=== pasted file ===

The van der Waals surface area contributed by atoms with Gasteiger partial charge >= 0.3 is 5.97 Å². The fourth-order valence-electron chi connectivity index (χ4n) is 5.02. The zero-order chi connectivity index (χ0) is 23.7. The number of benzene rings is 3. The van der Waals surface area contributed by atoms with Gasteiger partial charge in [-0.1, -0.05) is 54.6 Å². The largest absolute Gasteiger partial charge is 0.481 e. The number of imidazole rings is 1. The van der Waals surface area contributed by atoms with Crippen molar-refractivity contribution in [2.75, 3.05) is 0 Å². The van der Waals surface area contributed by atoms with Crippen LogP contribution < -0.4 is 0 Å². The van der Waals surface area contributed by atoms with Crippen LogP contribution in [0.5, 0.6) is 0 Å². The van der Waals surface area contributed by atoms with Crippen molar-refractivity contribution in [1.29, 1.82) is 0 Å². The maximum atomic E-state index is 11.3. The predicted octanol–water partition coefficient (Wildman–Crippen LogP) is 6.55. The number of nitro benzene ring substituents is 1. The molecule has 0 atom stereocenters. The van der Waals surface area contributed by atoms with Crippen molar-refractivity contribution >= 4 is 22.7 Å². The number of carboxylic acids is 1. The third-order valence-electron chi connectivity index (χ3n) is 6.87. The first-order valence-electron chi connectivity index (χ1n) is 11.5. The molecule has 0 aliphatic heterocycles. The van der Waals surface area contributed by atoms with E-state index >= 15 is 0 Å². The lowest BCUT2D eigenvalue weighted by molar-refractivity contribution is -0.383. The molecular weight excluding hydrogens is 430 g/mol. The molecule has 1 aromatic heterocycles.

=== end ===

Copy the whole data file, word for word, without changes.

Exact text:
The van der Waals surface area contributed by atoms with Gasteiger partial charge >= 0.3 is 5.97 Å². The fourth-order valence-electron chi connectivity index (χ4n) is 5.02. The zero-order chi connectivity index (χ0) is 23.7. The number of benzene rings is 3. The van der Waals surface area contributed by atoms with Gasteiger partial charge in [-0.1, -0.05) is 54.6 Å². The largest absolute Gasteiger partial charge is 0.481 e. The number of imidazole rings is 1. The van der Waals surface area contributed by atoms with Crippen molar-refractivity contribution in [2.75, 3.05) is 0 Å². The van der Waals surface area contributed by atoms with Crippen LogP contribution < -0.4 is 0 Å². The van der Waals surface area contributed by atoms with Crippen LogP contribution in [0.5, 0.6) is 0 Å². The van der Waals surface area contributed by atoms with Crippen molar-refractivity contribution in [1.29, 1.82) is 0 Å². The maximum atomic E-state index is 11.3. The predicted octanol–water partition coefficient (Wildman–Crippen LogP) is 6.55. The number of nitro benzene ring substituents is 1. The molecule has 0 atom stereocenters. The van der Waals surface area contributed by atoms with Crippen molar-refractivity contribution >= 4 is 22.7 Å². The number of carboxylic acids is 1. The third-order valence-electron chi connectivity index (χ3n) is 6.87. The first-order valence-electron chi connectivity index (χ1n) is 11.5. The molecule has 0 aliphatic heterocycles. The van der Waals surface area contributed by atoms with E-state index >= 15 is 0 Å². The lowest BCUT2D eigenvalue weighted by molar-refractivity contribution is -0.383. The molecular weight excluding hydrogens is 430 g/mol. The molecule has 1 aromatic heterocycles.